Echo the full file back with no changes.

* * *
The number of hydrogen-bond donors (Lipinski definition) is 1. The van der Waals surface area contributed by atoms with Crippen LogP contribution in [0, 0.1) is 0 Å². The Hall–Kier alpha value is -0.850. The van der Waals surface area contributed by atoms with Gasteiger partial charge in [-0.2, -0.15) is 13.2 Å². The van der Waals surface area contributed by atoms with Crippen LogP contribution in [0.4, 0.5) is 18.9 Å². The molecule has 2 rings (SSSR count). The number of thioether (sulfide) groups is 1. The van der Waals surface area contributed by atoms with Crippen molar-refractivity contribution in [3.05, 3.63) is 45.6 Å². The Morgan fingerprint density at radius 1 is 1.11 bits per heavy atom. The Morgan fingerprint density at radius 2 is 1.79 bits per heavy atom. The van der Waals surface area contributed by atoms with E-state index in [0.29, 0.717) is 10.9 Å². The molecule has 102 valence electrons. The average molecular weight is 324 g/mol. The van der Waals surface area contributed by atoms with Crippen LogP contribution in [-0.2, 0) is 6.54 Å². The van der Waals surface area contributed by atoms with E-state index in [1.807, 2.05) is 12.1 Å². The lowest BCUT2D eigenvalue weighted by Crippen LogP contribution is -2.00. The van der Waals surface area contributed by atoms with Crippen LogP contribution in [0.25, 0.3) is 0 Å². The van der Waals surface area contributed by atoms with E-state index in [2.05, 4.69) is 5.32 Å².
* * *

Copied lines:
The number of hydrogen-bond donors (Lipinski definition) is 1. The van der Waals surface area contributed by atoms with Crippen LogP contribution in [0, 0.1) is 0 Å². The Hall–Kier alpha value is -0.850. The van der Waals surface area contributed by atoms with Gasteiger partial charge in [-0.2, -0.15) is 13.2 Å². The van der Waals surface area contributed by atoms with Crippen LogP contribution in [0.4, 0.5) is 18.9 Å². The molecule has 2 rings (SSSR count). The number of thioether (sulfide) groups is 1. The van der Waals surface area contributed by atoms with Crippen molar-refractivity contribution in [3.05, 3.63) is 45.6 Å². The Morgan fingerprint density at radius 1 is 1.11 bits per heavy atom. The Morgan fingerprint density at radius 2 is 1.79 bits per heavy atom. The van der Waals surface area contributed by atoms with E-state index in [0.29, 0.717) is 10.9 Å². The molecule has 102 valence electrons. The average molecular weight is 324 g/mol. The van der Waals surface area contributed by atoms with Crippen LogP contribution in [-0.2, 0) is 6.54 Å². The van der Waals surface area contributed by atoms with E-state index in [1.807, 2.05) is 12.1 Å². The lowest BCUT2D eigenvalue weighted by Crippen LogP contribution is -2.00. The van der Waals surface area contributed by atoms with Crippen LogP contribution in [0.25, 0.3) is 0 Å². The van der Waals surface area contributed by atoms with E-state index in [2.05, 4.69) is 5.32 Å².